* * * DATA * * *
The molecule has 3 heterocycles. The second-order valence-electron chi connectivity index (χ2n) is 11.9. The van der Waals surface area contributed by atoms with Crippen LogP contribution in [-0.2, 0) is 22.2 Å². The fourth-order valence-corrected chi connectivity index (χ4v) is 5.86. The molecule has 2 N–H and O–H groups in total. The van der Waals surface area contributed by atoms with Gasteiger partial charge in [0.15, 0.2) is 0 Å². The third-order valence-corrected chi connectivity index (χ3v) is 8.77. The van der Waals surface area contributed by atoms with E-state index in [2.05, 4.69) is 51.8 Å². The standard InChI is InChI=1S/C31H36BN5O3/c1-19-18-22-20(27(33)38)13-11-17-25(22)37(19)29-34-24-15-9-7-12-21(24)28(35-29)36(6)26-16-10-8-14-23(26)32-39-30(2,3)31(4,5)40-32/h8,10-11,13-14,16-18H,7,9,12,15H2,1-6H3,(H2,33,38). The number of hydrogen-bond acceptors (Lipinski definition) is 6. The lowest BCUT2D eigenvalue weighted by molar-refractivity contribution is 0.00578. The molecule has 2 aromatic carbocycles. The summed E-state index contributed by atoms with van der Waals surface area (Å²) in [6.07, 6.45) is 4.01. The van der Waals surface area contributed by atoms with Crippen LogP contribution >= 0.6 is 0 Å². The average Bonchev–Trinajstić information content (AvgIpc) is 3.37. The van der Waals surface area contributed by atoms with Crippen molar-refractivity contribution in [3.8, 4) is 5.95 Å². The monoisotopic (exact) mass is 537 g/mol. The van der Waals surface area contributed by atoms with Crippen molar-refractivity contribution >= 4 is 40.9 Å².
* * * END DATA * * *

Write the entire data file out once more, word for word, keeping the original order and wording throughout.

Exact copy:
The molecule has 3 heterocycles. The second-order valence-electron chi connectivity index (χ2n) is 11.9. The van der Waals surface area contributed by atoms with Crippen LogP contribution in [-0.2, 0) is 22.2 Å². The fourth-order valence-corrected chi connectivity index (χ4v) is 5.86. The molecule has 2 N–H and O–H groups in total. The van der Waals surface area contributed by atoms with Gasteiger partial charge in [0.15, 0.2) is 0 Å². The third-order valence-corrected chi connectivity index (χ3v) is 8.77. The van der Waals surface area contributed by atoms with E-state index in [2.05, 4.69) is 51.8 Å². The standard InChI is InChI=1S/C31H36BN5O3/c1-19-18-22-20(27(33)38)13-11-17-25(22)37(19)29-34-24-15-9-7-12-21(24)28(35-29)36(6)26-16-10-8-14-23(26)32-39-30(2,3)31(4,5)40-32/h8,10-11,13-14,16-18H,7,9,12,15H2,1-6H3,(H2,33,38). The number of hydrogen-bond acceptors (Lipinski definition) is 6. The lowest BCUT2D eigenvalue weighted by molar-refractivity contribution is 0.00578. The molecule has 2 aromatic carbocycles. The summed E-state index contributed by atoms with van der Waals surface area (Å²) in [6.07, 6.45) is 4.01. The van der Waals surface area contributed by atoms with Crippen LogP contribution >= 0.6 is 0 Å². The average Bonchev–Trinajstić information content (AvgIpc) is 3.37. The van der Waals surface area contributed by atoms with Crippen molar-refractivity contribution in [3.8, 4) is 5.95 Å². The monoisotopic (exact) mass is 537 g/mol. The van der Waals surface area contributed by atoms with Crippen molar-refractivity contribution >= 4 is 40.9 Å².